Germany’s top banker has vehemently rejected demands from David Cameron and other world leaders for drastic action by the European Central Bank to stop the eurozone crisis spiralling out of control.
By Ambrose Evans-Pritchard, International business editor
The Telegraph, UK
9:25PM GMT 08 Nov 2011
Jens Weidmann, head of the Bundesbank and the ECB’s dominant governor, said that any move to leverage Europe’s €440bn rescue fund through central bank financing would be a “clear violation” of the ECB’s legal mandate.
He said Article 123 of the EU Treaty imposed a legal “prohibition on monetary financing”, implying that the ECB cannot attempt to shore up the debt markets of Italy and Spain for covert fiscal support.
Mr Weidmann said Germany learned the bitter lesson under the Weimar Republic that funding public debt “via the money printing press” leads to hyperinflation and disaster.
The comments came a day after Britain’s Prime Minister said it was “difficult to understand” why the ECB was not “doing more” to halt contagion, a view shared in Washington, Beijing and Tokyo.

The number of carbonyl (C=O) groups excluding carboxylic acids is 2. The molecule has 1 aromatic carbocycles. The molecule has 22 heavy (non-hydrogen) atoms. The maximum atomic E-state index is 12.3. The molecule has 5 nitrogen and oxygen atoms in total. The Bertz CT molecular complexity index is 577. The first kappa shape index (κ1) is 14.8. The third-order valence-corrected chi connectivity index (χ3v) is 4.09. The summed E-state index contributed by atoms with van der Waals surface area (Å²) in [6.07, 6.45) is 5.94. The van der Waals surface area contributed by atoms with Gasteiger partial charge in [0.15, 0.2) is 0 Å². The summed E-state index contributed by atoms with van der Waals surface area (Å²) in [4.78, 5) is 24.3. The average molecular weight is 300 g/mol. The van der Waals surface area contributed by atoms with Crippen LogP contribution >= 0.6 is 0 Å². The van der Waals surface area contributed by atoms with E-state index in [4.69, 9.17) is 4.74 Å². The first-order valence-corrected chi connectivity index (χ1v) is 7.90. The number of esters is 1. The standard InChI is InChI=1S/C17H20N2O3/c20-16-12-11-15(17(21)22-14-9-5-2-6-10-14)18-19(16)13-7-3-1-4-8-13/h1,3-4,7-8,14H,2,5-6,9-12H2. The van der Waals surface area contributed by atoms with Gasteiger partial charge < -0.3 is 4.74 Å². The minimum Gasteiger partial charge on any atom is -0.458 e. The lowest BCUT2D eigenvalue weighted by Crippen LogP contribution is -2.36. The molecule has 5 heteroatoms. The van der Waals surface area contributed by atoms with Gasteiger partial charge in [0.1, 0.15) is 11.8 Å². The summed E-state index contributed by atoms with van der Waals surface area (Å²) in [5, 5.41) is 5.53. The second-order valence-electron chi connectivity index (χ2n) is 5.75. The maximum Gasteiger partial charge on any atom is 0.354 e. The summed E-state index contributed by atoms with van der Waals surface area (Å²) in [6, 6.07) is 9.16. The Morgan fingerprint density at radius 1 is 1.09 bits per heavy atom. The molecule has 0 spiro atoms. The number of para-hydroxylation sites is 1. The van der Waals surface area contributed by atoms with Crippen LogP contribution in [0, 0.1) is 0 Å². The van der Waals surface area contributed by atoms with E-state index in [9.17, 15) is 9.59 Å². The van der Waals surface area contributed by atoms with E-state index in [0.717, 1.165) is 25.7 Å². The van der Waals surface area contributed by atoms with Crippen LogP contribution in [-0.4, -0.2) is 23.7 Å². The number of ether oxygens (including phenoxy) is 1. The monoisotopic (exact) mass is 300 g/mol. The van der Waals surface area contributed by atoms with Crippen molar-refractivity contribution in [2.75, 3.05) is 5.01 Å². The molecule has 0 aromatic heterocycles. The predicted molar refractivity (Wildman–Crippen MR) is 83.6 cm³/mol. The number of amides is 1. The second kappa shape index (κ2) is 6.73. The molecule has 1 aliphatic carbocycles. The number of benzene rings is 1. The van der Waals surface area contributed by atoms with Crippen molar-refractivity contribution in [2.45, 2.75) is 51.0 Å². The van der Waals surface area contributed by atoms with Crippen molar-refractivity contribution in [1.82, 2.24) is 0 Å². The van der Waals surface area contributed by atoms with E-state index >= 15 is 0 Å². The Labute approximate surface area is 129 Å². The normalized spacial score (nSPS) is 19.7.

Asia’s creditor states are scornful of requests to help rescue Europe when the ECB itself refuses to take on the role of lender of last resort. However, there is some dispute over whether the ECB is technically able to take on that role even if it dares bend the law any further. “The ECB is not indemnified by a eurozone treasury, because there is no such treasury,” said Julian Callow from Barclays Capital.
The Bank of England and the US Federal Reserve have explicit guarantees from national treasuries that any losses stemming from bond purchases will be compensated, giving them the “credibility halo” of sovereign states.
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- ECB: can a lender of last resort defuse Europe’s liquidity timebomb? (guardian.co.uk)
- Europe’s rescue fiasco leaves Italy defenceless (jhaines6.wordpress.com)
- David Cameron pushes for more Germany action over eurozone crisis (guardian.co.uk)
- Don’t Bank on the ECB to Save Italy (online.wsj.com)